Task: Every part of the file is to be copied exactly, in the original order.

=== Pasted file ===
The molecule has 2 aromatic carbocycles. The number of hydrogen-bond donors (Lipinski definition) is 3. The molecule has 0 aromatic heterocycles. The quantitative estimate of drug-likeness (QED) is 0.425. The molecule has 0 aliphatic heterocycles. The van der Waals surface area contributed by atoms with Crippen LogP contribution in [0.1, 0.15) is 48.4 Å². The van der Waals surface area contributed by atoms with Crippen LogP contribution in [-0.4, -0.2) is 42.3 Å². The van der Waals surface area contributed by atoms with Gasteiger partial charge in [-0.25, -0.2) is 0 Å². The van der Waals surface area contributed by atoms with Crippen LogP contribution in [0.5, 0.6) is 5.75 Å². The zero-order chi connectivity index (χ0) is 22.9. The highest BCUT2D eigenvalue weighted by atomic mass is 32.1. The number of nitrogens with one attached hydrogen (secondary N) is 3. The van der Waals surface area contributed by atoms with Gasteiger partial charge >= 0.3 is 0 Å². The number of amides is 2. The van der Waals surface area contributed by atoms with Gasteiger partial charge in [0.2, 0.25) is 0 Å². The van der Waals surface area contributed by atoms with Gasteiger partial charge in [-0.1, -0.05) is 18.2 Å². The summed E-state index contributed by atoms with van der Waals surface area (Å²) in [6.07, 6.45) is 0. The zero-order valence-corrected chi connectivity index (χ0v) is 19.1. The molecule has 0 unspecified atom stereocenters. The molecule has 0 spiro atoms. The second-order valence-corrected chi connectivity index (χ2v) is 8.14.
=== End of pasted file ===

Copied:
The molecule has 2 aromatic carbocycles. The number of hydrogen-bond donors (Lipinski definition) is 3. The molecule has 0 aromatic heterocycles. The quantitative estimate of drug-likeness (QED) is 0.425. The molecule has 0 aliphatic heterocycles. The van der Waals surface area contributed by atoms with Crippen LogP contribution in [0.1, 0.15) is 48.4 Å². The van der Waals surface area contributed by atoms with Crippen LogP contribution in [-0.4, -0.2) is 42.3 Å². The van der Waals surface area contributed by atoms with Gasteiger partial charge in [-0.25, -0.2) is 0 Å². The van der Waals surface area contributed by atoms with Crippen LogP contribution in [0.5, 0.6) is 5.75 Å². The zero-order chi connectivity index (χ0) is 22.9. The highest BCUT2D eigenvalue weighted by atomic mass is 32.1. The number of nitrogens with one attached hydrogen (secondary N) is 3. The van der Waals surface area contributed by atoms with Gasteiger partial charge >= 0.3 is 0 Å². The number of amides is 2. The van der Waals surface area contributed by atoms with Gasteiger partial charge in [0.2, 0.25) is 0 Å². The van der Waals surface area contributed by atoms with Gasteiger partial charge in [-0.1, -0.05) is 18.2 Å². The summed E-state index contributed by atoms with van der Waals surface area (Å²) in [6.07, 6.45) is 0. The zero-order valence-corrected chi connectivity index (χ0v) is 19.1. The molecule has 0 unspecified atom stereocenters. The molecule has 0 spiro atoms. The second-order valence-corrected chi connectivity index (χ2v) is 8.14.